There was a time that headphones were only used at work. For telephone companies, radio and TV stations, recording studios, and commercial airlines, headphones were part of the job.
But now they have become an essential part of our leisure time.
Organizations from all over the world develop and market them. And just as they once had a variety of occupational uses, they now have a variety of leisure uses.
One big choice when buying them is to decide whether you want to go wireless or not. There are advantages and disadvantages to both. Therefore, we put together this Marshall Major III Wired Review to give you a more in-depth understanding of those things. So, let’s get straight to it…
The Marshall name
Is there a name that needs no introduction in music circles at all? A few come to mind, but it is the company set up by Jim Marshall in West London in the early 60s. A name where one word resonates in music. Marshall. Where the biggest bands are concerned, it is ‘the’ name. In many ways, it still is.
They were there in the early 60s during a musical explosion. They created their amps and cabinets to be the best in the world. Although, if we are honest, were they the best?
They might not have been the loudest. That accolade may have gone to another London amp maker, Cliff Cooper, and Orange. Did they sound the best? Maybe not. Many considered the third of the London triumvirate, HiWatt, to produce a better sound.
But they were Marshall. There was just something about them the others never had. An aura if you like. Maybe it was because they were the first to make loud amps. Very loud. The pioneers.
Big Jim had created something very special. The others never reached the highlights that the big Marshall amps did. Legends were created from a tiny shop in west London.
Striving for more…
In 2020, Marshall is now global but still based in the UK. Its operations expanded, and headphones arrived. That famous and irreplaceable logo was enough for some. Of course, there was a learning curve. But they did what Marshall does best. They got better.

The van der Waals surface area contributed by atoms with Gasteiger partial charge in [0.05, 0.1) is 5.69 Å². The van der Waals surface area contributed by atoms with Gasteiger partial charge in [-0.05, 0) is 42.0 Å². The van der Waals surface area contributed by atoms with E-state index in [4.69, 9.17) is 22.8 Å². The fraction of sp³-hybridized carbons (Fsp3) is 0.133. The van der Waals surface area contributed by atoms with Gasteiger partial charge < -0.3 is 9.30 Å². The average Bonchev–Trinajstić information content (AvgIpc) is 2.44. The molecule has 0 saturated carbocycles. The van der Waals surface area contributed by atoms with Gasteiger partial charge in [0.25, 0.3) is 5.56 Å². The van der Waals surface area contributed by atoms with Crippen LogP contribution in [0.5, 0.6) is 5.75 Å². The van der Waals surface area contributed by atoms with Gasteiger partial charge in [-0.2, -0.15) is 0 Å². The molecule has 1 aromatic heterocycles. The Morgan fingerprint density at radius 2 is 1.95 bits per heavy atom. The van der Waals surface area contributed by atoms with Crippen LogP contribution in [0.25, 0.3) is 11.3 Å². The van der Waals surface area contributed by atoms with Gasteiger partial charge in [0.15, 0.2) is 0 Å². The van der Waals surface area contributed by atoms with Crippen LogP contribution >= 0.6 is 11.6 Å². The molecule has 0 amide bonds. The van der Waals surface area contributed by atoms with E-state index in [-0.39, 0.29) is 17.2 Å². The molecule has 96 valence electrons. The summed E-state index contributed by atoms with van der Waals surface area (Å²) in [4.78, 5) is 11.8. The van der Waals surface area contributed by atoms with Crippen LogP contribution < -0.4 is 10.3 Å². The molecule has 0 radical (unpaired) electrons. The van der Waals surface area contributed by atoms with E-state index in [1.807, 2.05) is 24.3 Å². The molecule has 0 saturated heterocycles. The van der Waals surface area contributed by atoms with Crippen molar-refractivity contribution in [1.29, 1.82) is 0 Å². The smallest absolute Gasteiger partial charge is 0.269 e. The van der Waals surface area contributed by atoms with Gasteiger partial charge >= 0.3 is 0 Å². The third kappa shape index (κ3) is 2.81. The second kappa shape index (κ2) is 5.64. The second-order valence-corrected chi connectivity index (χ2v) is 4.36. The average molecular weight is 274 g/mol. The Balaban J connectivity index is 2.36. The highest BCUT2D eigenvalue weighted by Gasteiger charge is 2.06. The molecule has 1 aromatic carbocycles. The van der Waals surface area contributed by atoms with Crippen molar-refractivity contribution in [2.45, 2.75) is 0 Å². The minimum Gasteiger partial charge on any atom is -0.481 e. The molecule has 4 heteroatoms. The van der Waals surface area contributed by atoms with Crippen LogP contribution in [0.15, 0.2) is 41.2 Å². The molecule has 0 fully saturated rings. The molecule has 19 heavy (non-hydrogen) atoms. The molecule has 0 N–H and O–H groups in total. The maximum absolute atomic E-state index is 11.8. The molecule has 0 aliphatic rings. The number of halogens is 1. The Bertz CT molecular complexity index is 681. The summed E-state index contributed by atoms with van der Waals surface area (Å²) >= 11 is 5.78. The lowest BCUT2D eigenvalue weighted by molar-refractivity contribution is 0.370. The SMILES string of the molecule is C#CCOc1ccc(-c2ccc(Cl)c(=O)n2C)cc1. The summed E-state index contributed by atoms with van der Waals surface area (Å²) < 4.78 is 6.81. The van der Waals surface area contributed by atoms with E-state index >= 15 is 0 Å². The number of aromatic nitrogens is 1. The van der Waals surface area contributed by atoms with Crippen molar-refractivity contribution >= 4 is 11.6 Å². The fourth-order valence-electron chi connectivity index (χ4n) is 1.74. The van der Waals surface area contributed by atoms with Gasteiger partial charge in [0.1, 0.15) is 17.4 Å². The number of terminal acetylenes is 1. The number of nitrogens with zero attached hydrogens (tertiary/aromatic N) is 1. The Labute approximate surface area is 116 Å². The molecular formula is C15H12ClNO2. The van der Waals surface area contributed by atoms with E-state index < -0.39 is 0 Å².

Marshall Major III Headphones Overview
These are a stylish set of headphones with a slimline design. They have an on-ear, rather than over-ear design and are wired. An upgrade on the Marshall Wired 11 version from 2016. Also, they are slimmer and lighter. Therefore, they’re better for long listening sessions.
These are not in the market of high-end audiophile phones. They fit more in the category of those wanting an improvement in what they currently have. And of course, those who want to flaunt 60 years of rock history with the Marshall logo on the earpads.
For those that are familiar with the Marshall Wired 11, there is a certain similarity. You might expect that from what is essentially a redesign and refit of their predecessor. However, some differences have made these an improved version.
A rugged leather look…
The 111s still have that Marshall ’leather-look’. Something of a standard tradition with their phones. Those with Vegan inclinations, though, will be pleased to hear that they are made from vinyl just resembling leather.
These are far less bulky compared to their forerunner. Even though it is white, the color scheme seems quite laid back. For example, gone are the gold-accents of the originals.
They feature classic design positives. A straight fit headband and a much thinner hinge system added to completely redesigned ear cushions. They have emphasized comfort with these. We shall discuss that a bit more later.
To add to the strength of the build, the loop wires are now a lot thicker. And they have rubber dampers that are reinforced.
On some previous Marshall headphone models, there were concerns over the size adjustment sliders. They were plastic and a little vulnerable. These have been changed for metal hardware. The result is greater stability and a more substantial feel in the hand.
Furthermore, they are foldable. This makes them far more convenient than in the past. Play your music, fold them up, and stick them in a bag out of the way.
What’s up with the wiring?
They have a coiled wire. This is something that some like and others do not. For us, it is a bit of a negative. Straight cables are often lengthy and can get in the way. On the other hand, they are usually easier to deal with.